What makes an effective Church ESL Class?
Rev John Bartik, rector at Bankstown says the most successful English classes are run by people with a natural passion for evangelism and crossing cultures with the gospel.
“It’s all about the person running the class,” he says. “We have a woman [at the Bankstown church] who runs a simple English Bible study where she goes through Christian materials. She’s very passionate, warm, loving and welcoming. She has such a knack for it so she does quite well. She’s well fed and eager about seeing the gospel go forward.
“These people always have success because they spot those who are longing for something deeper in their lives and they give Christianity to them.”
Bartik worries that in an attempt to reach people from a non-English speaking background, teachers may unintentionally water down the gospel and miss the gospel opportunities. While people mean to be generous and accommodating, he sees a danger in lost opportunity.
“Our tendency is to boil things down and people will miss the rich Christian worldview that is there,” he says. “We shy away from theology because we are scared that those attending class can’t handle it. And at many times, they can’t – but it still has to be there.
“As teachers of ESL classes, we need to think about how we can stretch their understanding. What are they missing? What are we missing in our teaching to them? How can we take them to the next level? There needs to be an interchange between meeting them where they’re at and showing them the bigger picture of the gospel.”
One easy way for churches to build bridges between the weekly ESL classes and the church community is by having regular visits from ministry staff.
Says Mikey Bayliss, Anglicare’s ESL Western Region Co-ordinator and the ESL Training and Resources Co-ordinator: “I say to people, ‘Go and visit your ESL classes’ and they often ask me ‘Why?’. But the students have such a respect for the minister, and they really appreciate it when ministry staff attend. Ministry staff underestimate the encouragement they are. One of the first steps to people from ESL classes attending church is meeting the ministry staff.”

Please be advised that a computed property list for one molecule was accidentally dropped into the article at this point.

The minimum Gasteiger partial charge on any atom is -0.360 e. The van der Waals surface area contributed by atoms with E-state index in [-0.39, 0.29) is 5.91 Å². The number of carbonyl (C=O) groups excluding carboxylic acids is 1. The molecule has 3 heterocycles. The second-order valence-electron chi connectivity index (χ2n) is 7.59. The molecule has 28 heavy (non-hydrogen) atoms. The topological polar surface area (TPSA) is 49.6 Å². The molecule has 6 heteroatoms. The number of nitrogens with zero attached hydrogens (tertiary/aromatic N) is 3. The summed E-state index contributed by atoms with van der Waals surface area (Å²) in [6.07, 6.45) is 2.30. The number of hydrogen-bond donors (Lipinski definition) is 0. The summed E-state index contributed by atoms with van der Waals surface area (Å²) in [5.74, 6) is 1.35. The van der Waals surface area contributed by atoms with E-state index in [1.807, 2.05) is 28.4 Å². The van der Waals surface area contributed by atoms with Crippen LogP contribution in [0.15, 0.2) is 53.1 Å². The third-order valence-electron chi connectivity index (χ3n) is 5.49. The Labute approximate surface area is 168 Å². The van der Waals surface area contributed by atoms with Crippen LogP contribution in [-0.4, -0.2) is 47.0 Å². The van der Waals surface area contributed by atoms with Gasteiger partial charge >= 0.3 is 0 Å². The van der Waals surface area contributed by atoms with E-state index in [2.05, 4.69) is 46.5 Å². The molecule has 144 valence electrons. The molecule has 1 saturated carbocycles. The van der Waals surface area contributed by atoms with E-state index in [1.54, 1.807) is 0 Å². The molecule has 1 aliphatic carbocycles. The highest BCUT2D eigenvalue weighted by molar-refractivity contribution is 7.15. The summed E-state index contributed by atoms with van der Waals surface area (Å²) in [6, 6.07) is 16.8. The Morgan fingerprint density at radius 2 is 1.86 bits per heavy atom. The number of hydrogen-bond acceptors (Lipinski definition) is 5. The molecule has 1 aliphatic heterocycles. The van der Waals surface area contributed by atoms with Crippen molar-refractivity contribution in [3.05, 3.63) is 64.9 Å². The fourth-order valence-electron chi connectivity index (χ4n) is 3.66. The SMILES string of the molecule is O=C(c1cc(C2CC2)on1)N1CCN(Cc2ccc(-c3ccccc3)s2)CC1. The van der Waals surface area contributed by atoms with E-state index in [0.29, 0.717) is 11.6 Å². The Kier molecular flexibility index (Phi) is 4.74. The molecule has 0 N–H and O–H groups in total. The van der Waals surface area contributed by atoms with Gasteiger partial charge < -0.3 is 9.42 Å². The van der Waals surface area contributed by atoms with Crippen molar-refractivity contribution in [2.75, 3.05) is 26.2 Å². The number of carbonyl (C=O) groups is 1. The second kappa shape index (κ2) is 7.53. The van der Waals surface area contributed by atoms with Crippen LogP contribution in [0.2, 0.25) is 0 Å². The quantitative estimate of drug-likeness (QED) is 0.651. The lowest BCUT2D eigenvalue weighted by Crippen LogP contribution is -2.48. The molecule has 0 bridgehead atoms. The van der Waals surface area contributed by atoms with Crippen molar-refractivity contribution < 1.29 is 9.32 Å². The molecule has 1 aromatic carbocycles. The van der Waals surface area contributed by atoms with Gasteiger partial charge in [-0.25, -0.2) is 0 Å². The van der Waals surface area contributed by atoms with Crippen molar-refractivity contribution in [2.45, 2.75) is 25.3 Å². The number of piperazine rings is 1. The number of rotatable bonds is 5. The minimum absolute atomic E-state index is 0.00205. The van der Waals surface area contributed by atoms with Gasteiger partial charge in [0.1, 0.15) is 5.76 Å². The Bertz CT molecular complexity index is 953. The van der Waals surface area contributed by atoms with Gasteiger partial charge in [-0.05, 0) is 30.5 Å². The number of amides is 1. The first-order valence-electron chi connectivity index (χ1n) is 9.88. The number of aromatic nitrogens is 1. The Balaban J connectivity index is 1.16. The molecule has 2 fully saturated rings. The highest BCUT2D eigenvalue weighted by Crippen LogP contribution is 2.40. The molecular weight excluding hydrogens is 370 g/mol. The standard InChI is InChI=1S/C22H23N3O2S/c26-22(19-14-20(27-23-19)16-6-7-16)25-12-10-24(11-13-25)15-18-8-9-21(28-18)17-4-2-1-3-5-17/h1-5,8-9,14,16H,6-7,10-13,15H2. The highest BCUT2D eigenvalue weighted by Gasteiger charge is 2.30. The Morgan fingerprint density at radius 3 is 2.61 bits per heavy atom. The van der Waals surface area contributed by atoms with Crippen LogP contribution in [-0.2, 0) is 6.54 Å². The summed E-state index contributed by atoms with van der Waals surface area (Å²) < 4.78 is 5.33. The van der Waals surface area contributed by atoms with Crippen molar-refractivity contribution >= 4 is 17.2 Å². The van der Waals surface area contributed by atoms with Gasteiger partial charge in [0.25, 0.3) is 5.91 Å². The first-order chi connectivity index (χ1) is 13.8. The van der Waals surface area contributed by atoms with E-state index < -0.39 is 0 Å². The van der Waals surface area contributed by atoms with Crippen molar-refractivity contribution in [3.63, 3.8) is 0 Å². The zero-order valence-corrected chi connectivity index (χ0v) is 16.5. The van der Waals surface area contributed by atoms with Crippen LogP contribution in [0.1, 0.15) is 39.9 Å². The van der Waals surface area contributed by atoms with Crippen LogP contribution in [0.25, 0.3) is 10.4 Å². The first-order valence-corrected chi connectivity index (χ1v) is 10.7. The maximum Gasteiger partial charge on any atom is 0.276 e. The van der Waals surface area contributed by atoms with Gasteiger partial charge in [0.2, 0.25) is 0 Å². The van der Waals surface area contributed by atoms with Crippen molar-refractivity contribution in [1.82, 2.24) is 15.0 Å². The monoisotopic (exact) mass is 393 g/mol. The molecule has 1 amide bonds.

One minister who has seen fruit from visiting the English classes at his church is the Rev Canon Sandy Grant from St Michael’s Cathedral in Wollongong. He recently shared, in a blog on GoThereFor.com, that he previously hadn’t realised he could easily meet non-Christians by visiting those who were already on church property.
“Every week, people from all sorts of international backgrounds come voluntarily to our church to receive a genuinely useful service offered freely and lovingly,” he writes. “They are frequently keen to make friends. So now I go along to the English classes every week possible, just for the 30-minute morning teatime of conversation practice.
“Every week I have fascinating discussions learning about people’s families, backgrounds, cultures, interests and often sharing something of my own family. They generally realise I am the minister, and sometimes that results in questions. Other times, I find the natural opportunity to raise a matter of belief, moral values, or of practices like praying that are somehow related to God, Jesus, the Bible, or something that we do or get involved in at our church.”
Grant has also tried to strengthen relationships by taking the friendship outside the classroom context, inviting some of the male students to join him in a “cultural occasion” like watching the State of Origin together. He suggests that others can do this in different ways such as inviting students over for a meal, going out for coffee, or helping them with tasks and errands.
The team at Anglicare is keen to help churches in their ministry to people from a non-English speaking background. The primary way this happens is through supporting a parish’s ESL ministry.
“We aim to help churches have the support they need to do ESL ministry effectively,” says Mikey Bayliss, Anglicare’s ESL Training and Resources Co-ordinator. “We provide training, consultation and resources to churches. One thing we love to do is help churches connect with each other and share their ideas, joys and challenges.”
He is always delighted to see churches working in partnership with one another and says that while Anglicare cannot provide teachers or physically teach ESL classes at so many different locations, they seek to offer a network of assistance.
“We can be a support structure, and provide that support through training or other churches,” he says. “We want to help them continue serving and being sustainable.”
When a church is looking to start an ESL ministry, Anglicare equips them with what they need to begin, with five to six sessions worth of training that covers a range of topics including cross-cultural communication, teaching skills and how to use bibles in the class.
“It’s a hard ministry,” Bayliss says. “Some churches think that their standard of teaching should be better but we assure them that their students feel loved and so they are doing a great job. It’s hard because students come and go and there can be a lack of stability. But English classes are a way to serve people from a non-English speaking background and it blesses the local community and the church community.”